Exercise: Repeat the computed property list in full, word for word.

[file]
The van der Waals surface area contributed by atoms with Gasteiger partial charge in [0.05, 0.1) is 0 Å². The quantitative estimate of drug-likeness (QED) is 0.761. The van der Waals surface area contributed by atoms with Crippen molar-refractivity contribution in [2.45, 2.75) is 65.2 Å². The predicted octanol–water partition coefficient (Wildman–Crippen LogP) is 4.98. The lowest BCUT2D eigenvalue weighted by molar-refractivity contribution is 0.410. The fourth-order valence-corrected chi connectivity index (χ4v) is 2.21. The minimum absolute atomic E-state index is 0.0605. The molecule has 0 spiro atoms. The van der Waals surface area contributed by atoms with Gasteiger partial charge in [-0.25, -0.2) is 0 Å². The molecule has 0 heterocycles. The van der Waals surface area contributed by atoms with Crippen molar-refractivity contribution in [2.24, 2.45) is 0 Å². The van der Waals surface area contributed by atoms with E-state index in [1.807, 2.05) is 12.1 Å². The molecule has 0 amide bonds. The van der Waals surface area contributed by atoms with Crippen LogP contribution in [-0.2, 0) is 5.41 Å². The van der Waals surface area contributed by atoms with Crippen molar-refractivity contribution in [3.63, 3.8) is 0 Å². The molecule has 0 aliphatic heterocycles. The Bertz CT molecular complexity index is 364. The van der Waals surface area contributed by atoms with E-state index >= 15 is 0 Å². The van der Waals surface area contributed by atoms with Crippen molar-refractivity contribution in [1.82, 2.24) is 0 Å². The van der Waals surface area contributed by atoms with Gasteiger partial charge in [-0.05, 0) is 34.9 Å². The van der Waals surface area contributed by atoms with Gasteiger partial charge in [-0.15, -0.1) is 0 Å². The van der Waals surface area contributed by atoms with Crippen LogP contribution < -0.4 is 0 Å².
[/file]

The van der Waals surface area contributed by atoms with Gasteiger partial charge in [0.05, 0.1) is 0 Å². The quantitative estimate of drug-likeness (QED) is 0.761. The van der Waals surface area contributed by atoms with Crippen molar-refractivity contribution in [2.45, 2.75) is 65.2 Å². The predicted octanol–water partition coefficient (Wildman–Crippen LogP) is 4.98. The lowest BCUT2D eigenvalue weighted by molar-refractivity contribution is 0.410. The fourth-order valence-corrected chi connectivity index (χ4v) is 2.21. The minimum absolute atomic E-state index is 0.0605. The molecule has 0 spiro atoms. The van der Waals surface area contributed by atoms with Gasteiger partial charge in [-0.25, -0.2) is 0 Å². The molecule has 0 heterocycles. The van der Waals surface area contributed by atoms with Crippen molar-refractivity contribution in [2.24, 2.45) is 0 Å². The van der Waals surface area contributed by atoms with E-state index in [1.807, 2.05) is 12.1 Å². The molecule has 0 amide bonds. The van der Waals surface area contributed by atoms with Crippen LogP contribution in [-0.2, 0) is 5.41 Å². The van der Waals surface area contributed by atoms with Crippen molar-refractivity contribution in [3.63, 3.8) is 0 Å². The molecule has 0 aliphatic heterocycles. The Bertz CT molecular complexity index is 364. The van der Waals surface area contributed by atoms with E-state index >= 15 is 0 Å². The van der Waals surface area contributed by atoms with Crippen molar-refractivity contribution in [1.82, 2.24) is 0 Å². The van der Waals surface area contributed by atoms with Gasteiger partial charge in [-0.05, 0) is 34.9 Å². The van der Waals surface area contributed by atoms with Gasteiger partial charge in [-0.15, -0.1) is 0 Å². The van der Waals surface area contributed by atoms with Crippen LogP contribution < -0.4 is 0 Å².